1. Where do you get your writing inspiration from?
Everywhere! Books, movies, TV shows, music. I find music is really good as a lot of the time it hints at a bigger story, but there just isn’t enough room in a song to expand on that. So I do it, myself. J Ideas can really come from anywhere. A street sign gave me a book idea, once. People watching and trying to determine what the relationship is by studying body language. Eavesdropping on conversations. Friends telling stories. How people dress is really good for helping to get to know character personalities. Ideas can really come from anywhere at all.
2. Did you have to do any research for your books? If so what?
I’ve watched some documentaries and True Hollywood Stories about celebrities, particularly bands and musicians to get a good idea of what their lifestyles are like. I REALLY wanted to go to a summer music festival this year, but it didn’t happen, so I watched a heap of the specials about them on Channel [V] to get a feel for it and idea for what I wanted the layout to be like.
3. What are you working on now?
The Kiss Off 2: Over It is in edits right now!
4. What is the hardest part of writing for you?
Butt in chair. The actual DOING the writing. The Kiss Off 2 was HARD. There were lots of times when it just wasn’t fun until I just made myself do it and THEN it was fun. Writing is hard work! It’s this big jigsaw puzzle in which you’re trying to make all the pieces fit and hint at something in the beginning in order to pay it off in a satisfying way later. And you never quite know if you’ve done it well. This book was a challenge, but I’m getting great feedback from my early readers so I think it’s going to be okay! J
5. What can readers expect next?
Next is The Kiss Off 2: Over It! Coming 2013, no later than July. If all goes to plan. And then I have a YA black comedy zombie novel I am going to finally finish, and I also want to write something fresh and completely different after that. I have an idea for a summer beach read new adult novella that I’d like to play with. THEN The Kiss Off 3! Is that enough? J
6. What question have you always wanted to be asked in an interview and how would you answer that question?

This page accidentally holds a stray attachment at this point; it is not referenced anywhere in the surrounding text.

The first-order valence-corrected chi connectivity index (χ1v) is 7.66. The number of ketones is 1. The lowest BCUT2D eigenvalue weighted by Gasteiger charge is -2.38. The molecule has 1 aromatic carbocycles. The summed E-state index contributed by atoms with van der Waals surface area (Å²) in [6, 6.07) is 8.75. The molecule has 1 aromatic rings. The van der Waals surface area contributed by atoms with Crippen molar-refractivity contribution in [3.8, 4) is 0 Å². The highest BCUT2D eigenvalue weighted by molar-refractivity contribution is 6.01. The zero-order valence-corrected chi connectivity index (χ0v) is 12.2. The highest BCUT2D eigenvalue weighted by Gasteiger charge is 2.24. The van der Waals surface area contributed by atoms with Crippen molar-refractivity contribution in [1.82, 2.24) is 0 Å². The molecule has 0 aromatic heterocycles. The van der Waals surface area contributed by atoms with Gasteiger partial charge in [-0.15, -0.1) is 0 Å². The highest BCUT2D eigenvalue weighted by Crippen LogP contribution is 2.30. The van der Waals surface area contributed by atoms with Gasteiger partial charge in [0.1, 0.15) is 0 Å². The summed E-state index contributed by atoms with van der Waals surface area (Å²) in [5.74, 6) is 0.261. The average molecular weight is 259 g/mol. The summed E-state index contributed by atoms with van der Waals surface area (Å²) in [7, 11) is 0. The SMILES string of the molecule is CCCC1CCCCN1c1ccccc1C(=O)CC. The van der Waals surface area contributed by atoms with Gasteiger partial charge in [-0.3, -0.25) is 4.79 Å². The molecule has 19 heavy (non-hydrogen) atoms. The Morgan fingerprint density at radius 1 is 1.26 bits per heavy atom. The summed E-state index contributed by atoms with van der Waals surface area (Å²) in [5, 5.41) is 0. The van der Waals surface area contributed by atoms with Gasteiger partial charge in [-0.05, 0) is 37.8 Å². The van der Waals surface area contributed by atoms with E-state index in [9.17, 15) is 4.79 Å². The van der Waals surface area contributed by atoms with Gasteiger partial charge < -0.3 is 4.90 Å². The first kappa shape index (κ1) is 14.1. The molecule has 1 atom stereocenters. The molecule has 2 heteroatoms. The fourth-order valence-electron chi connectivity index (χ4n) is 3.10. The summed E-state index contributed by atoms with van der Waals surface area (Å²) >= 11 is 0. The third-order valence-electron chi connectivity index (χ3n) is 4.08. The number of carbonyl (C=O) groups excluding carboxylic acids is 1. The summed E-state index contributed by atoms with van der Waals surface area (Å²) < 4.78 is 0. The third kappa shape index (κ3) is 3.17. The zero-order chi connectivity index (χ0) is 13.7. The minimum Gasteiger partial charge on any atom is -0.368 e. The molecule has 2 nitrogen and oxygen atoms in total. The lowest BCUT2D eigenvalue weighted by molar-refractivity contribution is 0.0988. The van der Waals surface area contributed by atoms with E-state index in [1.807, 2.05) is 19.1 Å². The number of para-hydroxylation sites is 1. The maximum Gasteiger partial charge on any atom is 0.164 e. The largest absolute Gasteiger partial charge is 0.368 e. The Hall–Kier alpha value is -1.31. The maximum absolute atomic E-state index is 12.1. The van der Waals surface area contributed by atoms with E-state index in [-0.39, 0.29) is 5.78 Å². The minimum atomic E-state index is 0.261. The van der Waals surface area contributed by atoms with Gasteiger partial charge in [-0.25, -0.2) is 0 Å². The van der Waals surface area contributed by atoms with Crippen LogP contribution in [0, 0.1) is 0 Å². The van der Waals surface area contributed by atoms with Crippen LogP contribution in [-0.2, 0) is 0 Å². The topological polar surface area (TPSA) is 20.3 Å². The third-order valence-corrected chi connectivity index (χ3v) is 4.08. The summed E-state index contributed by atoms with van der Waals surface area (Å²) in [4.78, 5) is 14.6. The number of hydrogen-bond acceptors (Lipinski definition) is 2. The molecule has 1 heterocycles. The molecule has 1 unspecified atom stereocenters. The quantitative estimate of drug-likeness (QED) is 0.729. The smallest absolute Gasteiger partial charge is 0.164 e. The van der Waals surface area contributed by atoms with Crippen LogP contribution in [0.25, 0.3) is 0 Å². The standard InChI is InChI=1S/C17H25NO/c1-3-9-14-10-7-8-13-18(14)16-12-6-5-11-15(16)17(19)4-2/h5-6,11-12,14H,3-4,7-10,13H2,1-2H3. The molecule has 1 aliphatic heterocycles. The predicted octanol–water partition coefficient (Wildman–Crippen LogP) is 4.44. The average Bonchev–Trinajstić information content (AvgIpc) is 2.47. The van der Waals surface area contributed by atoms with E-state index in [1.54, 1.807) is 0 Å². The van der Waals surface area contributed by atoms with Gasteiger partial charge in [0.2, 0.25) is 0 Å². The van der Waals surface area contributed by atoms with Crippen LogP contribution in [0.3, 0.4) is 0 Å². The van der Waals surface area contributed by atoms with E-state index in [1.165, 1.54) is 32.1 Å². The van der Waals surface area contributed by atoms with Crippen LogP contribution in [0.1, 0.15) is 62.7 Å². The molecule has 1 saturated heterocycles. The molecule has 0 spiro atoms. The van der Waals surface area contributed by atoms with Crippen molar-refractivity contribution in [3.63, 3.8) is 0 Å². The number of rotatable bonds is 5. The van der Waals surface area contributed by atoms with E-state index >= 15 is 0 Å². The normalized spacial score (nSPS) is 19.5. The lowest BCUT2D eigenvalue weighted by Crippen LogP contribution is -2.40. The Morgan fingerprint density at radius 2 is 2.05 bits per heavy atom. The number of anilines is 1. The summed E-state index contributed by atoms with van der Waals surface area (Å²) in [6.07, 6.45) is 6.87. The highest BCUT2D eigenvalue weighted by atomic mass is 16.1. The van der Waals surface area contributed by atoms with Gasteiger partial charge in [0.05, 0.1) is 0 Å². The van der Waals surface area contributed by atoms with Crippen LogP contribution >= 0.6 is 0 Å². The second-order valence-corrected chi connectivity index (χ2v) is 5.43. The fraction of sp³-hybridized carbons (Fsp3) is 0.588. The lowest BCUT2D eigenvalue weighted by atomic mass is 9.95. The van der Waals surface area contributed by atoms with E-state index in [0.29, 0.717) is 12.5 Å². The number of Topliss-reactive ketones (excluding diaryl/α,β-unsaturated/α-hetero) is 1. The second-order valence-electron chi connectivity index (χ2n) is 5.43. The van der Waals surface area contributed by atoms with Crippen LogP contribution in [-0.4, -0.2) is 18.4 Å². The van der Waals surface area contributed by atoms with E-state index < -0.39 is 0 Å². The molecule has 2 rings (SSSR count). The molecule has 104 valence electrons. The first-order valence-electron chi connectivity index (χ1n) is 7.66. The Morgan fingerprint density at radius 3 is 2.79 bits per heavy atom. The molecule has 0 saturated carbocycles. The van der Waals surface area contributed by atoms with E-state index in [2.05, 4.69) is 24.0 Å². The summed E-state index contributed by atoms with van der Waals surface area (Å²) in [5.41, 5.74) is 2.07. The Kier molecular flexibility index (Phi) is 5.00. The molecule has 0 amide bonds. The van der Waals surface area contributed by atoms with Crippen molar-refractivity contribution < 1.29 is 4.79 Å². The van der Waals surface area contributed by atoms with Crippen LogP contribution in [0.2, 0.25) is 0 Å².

There are some aspects of The Kiss Off that I am dying to talk to readers about and discuss, but they’re big ol’ spoilers to people who haven’t read the book. So alas, I can’t. Poppy is an unreliable narrator in that book, in which she doesn’t share ALL the information with the reader, and that’s what I want to talk about in interviews. But I don’t want to ruin it, so I don’t.
7. If you were writing a book about your life, what would the title be?
Sarah Billington: Life on the rollercoaster. It’s not an overly catchy title, but it sure fits.
8. Who is your favorite author?
Louise Rennison and Brent Crawford. It’s a tie between them.
9. What is your guilty pleasure?
Watching movies in bed. I don’t know why I do it, though, because I have become really good at falling asleep when watching movies. Not just in bed, anymore, either. Just in general. Ah well. I like it. J
10. Highest point of your writing career?
The amazing response to my books. My readers are the best and it truly makes my day when someone contacts me just to say they liked what I wrote. Feel free to do that, okay? J
11. Advice for aspiring authors?
1) Keep writing. It doesn’t have to be good, but keep doing it and you’ll keep getting better.
2) Ask “What if?”. By asking questions you’re determining what your plot will be. What if your protagonist decides she needs to break up with her boyfriend? Where would be the best place for her to do it? In public or in private? How will he react? What if she’s found a private place for the conversation, she’s just dumped him and he’s upset, but there’s an explosion and they need each other to survive? That’s got to be a bit awkward, right? He’s angry. Where do his loyalties lie? Can she trust him? Does he want to ditch her at first opportunity or can they work together? The relationship dynamics have changed a lot since she’s just broken up with him, so how does he react? I’m just spit-balling ideas here, but you see how “What If?” can take you anywhere? Who saw the explosion thing coming, right? Could be just the twist you’re looking for.
3) Keep reading, or watching, or listening. Stories are everywhere. I find reading books and watching TV are fantastic for learning the craft. See something that really worked for you and analyze how they did it. Or you might see or read something that really DIDN’T work for you and your job is to determine why. When you know what you love in a book and what the author did to achieve it, then you can emulate it. The same goes for what you didn’t like. You can learn how to do it better, or just avoid it entirely.
So basically I’m saying surround yourself with stories. Reading and watching TV is homework, you guys!
12. Last song that was stuck in your head?
Thank You by MKTO. But I happen to love that song, s it’s okay. If it stays in my head much longer, however, it might be a different story.